Developers increasingly apply deep learning and artificial neural networks to improve object detection and classification.
Digitalization has a firm grip on industrial production, with processes increasingly automated as part of the Industrial Internet of Things (IIoT). In the IIoT, which is also known as Industry 4.0, various machines and robots take on more everyday production tasks. In assembly for example, new, compact and mobile robots, such as collaborative robots (cobots), often work hand in hand with their human colleagues.
Deep learning technologies and convolutional neural networks (CNNs) can learn and distinguish between defects.
The IIoT's highly automated and universally networked production flows characterized by machine-to-machine interaction depend on machine vision to reliably identify a wide range of objects in the flow of goods within factories and the rest of the process chain. Machine vision increases the efficiency and safety of these workflows, and has become an indispensable tool for engineers seeking to automate and speed up production.
Today, innovative machine learning and deep learning processes can ensure even more robust recognition rates. Thanks to such advances in artificial intelligence, companies can benefit from a higher degree of automation, much greater productivity, and more reliable identification, allocation, and handling of a wider range of objects throughout the entire value chain.
As the "eye of production," machine vision software has become an essential element of the technology, processing unstructured data such as digital images and video generated by cameras to identify objects by their external optical features alone. Such software works very fast and achieves extremely high and reliable identification rates, and consequently, is used across industries for a wide range of tasks such as fault inspection, workpiece positioning and the automatic handling of objects in robotics.
Analyze and evaluate large data sets
In an effort to make the identification process even more robust and adaptable to the requirements of flexible and networked IIoT processes, machine vision software developers increasingly rely on methods from the field of artificial intelligence (AI). Deep learning is an area of machine learning that enables computers to be trained and learn through architectures such as convolutional neural networks (CNNs).
The special attribute of AI, machine-learning and deep-learning technologies is that they comprehensively analyze and evaluate large amounts of data (big data) in order to train many different classes and thereby more effectively distinguish between objects. Increasingly, this data is generated within the IIoT. This can be digital image information as well as data from sensors, scanners, and other process components.
Methods such as deep-learning technologies and convolutional neural networks (CNNs) from the field of artificial intelligence (AI) are entering machine vision to help image-processing systems learn and distinguish between defects and make identification processes even more precise.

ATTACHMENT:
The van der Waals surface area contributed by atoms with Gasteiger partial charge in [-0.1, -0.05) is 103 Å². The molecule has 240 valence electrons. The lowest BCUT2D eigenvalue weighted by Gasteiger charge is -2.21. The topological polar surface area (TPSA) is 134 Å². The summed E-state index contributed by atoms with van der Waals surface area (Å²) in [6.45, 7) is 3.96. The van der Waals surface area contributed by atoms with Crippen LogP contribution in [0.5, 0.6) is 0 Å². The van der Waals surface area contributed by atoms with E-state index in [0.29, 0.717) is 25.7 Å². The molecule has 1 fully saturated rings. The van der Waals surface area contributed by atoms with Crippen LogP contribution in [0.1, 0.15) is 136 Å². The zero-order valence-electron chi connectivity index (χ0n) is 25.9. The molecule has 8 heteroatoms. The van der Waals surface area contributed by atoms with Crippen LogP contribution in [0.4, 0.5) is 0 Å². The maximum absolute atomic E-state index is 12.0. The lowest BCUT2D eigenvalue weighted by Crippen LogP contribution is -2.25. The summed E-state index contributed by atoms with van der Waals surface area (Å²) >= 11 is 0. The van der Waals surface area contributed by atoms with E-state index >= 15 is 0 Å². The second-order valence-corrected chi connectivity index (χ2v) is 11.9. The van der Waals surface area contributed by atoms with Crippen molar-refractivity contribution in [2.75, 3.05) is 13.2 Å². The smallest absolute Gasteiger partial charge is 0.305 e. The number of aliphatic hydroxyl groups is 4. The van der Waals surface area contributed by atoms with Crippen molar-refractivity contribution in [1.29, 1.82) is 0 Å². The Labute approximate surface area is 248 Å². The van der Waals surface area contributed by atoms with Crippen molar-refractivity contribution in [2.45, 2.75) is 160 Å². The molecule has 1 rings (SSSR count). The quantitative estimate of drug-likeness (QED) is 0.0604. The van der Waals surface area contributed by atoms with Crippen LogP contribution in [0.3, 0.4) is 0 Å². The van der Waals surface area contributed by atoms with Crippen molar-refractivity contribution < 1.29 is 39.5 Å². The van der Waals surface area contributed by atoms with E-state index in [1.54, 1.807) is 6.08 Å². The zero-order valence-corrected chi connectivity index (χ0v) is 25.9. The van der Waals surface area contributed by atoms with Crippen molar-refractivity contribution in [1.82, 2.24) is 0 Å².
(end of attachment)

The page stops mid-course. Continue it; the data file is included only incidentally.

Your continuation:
In order to use deep learning, CNNs must first be trained. This training process relates to certain external features that are typical of the object, such as color, shape, texture, and surface structure. The objects are divided into different classes based on these properties to allocate them more precisely later.
In conventional machine vision methods, a developer must laboriously define and verify the individual features manually. With deep learning, however, self-learning algorithms are used to automatically find and extract the unique patterns in order to differentiate between the particular classes.
Train objects through classification
How does the training process work exactly? The user first supplies image data that has already been provided with labels. Each label corresponds to a tag that indicates the identity of the particular object. The system analyzes this data, and-on this basis-creates or "trains" corresponding models of the objects to be identified.
Due to these self-learned object models, the deep learning network is now able to assign the newly-added image data to the appropriate classes, such that, their data content or objects are also classified. Thanks to this allocation to certain classes, the items can then continue to be identified automatically.
A sample image for direct comparison is therefore no longer necessary for each individual object. After all, deep learning processes are able to learn new things independently. By taking the features of all image data into account, conclusions can then be drawn about the properties of a certain class, which significantly improves the identification rates. This process is called "inference."
Therefore, deep learning algorithms are also very suitable for optical character recognition (OCR) applications, that is, for precisely identifying letter or number combinations. Due to the extensive training process, the typical features of the individual characters are precisely identified based on the defined classes. However, since there are many different fonts, some with deviating features such as serifs, problems may arise allocating them with certainty.
Modern machine-vision solutions enable companies to train neural networks themselves. Photo credit: MVTec Software GmbH